|Michael Madhusudan Dutt|
Painting of Michael Madhusudan Dutt by Atul Bose, hangs in the Victoria Memorial
|Native name||মাইকেল মধুসূদন দত্ত|
25 January 1824|
Sagardari, Jessore District, Bengal Presidency, British India
|Died||29 June 1873
Calcutta(now Kolkata), Bengal Presidency, British India
|Resting place||Lower Circular Road Cemetery|
|Literary movement||Bengal Renaissance|
|Spouse||Rebecca Mactavys (m. 1848–1856)
Henrietta Sophia White (Partner 1856–1873)
Michael Madhusudan Dutt, or Michael Madhusudan Dutta (Bengali: মাইকেল মধুসূদন দত্ত ( Maikel Modhushudôn Dôtto (help·info)); 25 January 1824 – 29 June 1873) was a popular 19th-century Bengali poet and dramatist. He was born in Sagordari, a village in Keshabpur Upazila, Jessore District of Undivided Bengal (now Bangladesh). His father was Rajnarayan Dutt, an eminent lawyer, and his mother was Jahnabi Devi. He was a pioneer of Bengali drama. His famous work Meghnad Bodh Kavya, is a tragic epic. It consists of nine cantos and is exceptional in Bengali literature both in terms of style and content. He also wrote poems about the sorrows and afflictions of love as spoken by women.
Dutta is widely considered to be one of the greatest poets in Bengali literature and the father of the Bengali sonnet. He pioneered what came to be called Amitrakshar chhanda (blank verse). Although his first love remained poetry, Dutt showed prodigious skill as a playwright. He was the first to write Bengali plays in the English style, segregating the play into acts and scenes. He was also the pioneer of the first satirical plays in Bengali – Buro Salik er Ghare Row (Bengali - বুড়ো শালিকের ঘাড়ে রো) and Ekei Ki Bole Sovyota (Bengali - একেই কি বলে সভ্যতা?)".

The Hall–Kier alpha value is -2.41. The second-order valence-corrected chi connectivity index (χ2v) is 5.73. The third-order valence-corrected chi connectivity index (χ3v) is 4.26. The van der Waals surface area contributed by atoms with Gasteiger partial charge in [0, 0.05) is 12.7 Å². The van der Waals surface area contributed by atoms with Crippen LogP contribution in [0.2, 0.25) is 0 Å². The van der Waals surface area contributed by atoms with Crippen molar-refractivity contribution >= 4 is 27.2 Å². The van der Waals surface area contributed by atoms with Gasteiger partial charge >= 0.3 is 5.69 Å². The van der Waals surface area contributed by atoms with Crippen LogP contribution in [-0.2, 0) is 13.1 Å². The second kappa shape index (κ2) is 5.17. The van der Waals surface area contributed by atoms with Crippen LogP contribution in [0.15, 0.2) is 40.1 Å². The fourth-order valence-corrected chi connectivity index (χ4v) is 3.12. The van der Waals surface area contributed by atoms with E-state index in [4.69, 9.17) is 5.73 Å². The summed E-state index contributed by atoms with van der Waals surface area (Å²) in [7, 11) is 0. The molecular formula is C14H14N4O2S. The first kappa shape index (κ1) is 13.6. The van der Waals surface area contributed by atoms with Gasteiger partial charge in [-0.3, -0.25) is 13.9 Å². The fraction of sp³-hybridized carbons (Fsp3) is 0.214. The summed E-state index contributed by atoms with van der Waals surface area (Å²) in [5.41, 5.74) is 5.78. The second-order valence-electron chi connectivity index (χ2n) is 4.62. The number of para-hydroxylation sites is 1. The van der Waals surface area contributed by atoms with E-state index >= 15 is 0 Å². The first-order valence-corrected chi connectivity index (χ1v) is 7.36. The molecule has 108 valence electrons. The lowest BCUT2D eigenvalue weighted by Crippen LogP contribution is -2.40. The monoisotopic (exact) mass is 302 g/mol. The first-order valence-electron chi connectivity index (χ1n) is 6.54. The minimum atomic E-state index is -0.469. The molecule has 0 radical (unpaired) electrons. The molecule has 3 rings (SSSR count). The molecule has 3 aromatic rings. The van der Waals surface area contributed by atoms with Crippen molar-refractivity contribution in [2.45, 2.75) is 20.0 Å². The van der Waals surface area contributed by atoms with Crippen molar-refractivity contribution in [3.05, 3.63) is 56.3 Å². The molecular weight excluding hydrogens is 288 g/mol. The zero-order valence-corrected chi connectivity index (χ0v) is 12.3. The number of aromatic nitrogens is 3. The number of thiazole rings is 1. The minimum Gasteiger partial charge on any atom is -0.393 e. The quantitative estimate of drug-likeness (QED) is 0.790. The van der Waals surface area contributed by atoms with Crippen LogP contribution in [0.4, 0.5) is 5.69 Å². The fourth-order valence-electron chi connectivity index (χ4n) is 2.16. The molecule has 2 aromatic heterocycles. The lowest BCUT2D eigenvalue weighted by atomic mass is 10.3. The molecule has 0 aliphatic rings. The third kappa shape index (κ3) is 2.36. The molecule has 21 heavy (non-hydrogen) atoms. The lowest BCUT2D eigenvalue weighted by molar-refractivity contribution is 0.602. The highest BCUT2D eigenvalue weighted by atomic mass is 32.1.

His childhood education started in a village named Shekpura, at an old mosque, where he went to learn Persian. He was an exceptionally talented student. Since his childhood, Dutt was recognised by his teachers and professors as being a precocious child with a gift of literary expression. He was very imaginative. Early exposure to English education and European literature at home and in Kolkata inspired him to emulate the English in taste, manners and intellect. An early influence was his teacher, Capt. D.L.Richardson at Hindu College. Richardson was a poet and inspired in Dutt a love of English poetry, particularly Byron.
Dutt's early works – poetry and drama – were mostly in English. They include translations, plays including Sermistha and Ratnavali; and poems, including Captive Ladie, which was written about the mother of his close friend Sri Bhudev Mukhopadhyay, indicate a high level of intellectual sophistication.
As a young student, Dutt was influenced by the thoughts and actions of the Young Bengal-a movement by a group of illustrious former students of The Hindu College (now Presidency College) in Calcutta (now Kolkata) against the atrocities, blind beliefs and customs they held as illogical, prevalent in the Hindu society of 19th century Bengal. Dutta, a student of Hindu College himself, aspired to be an English poet and longed to travel to England to gain fame. When his father, concerned by these trends, arranged his marriage, he rebelled. One aspect of his rebellion involved conversion to Christianity.
Where man in all his truest glory lives,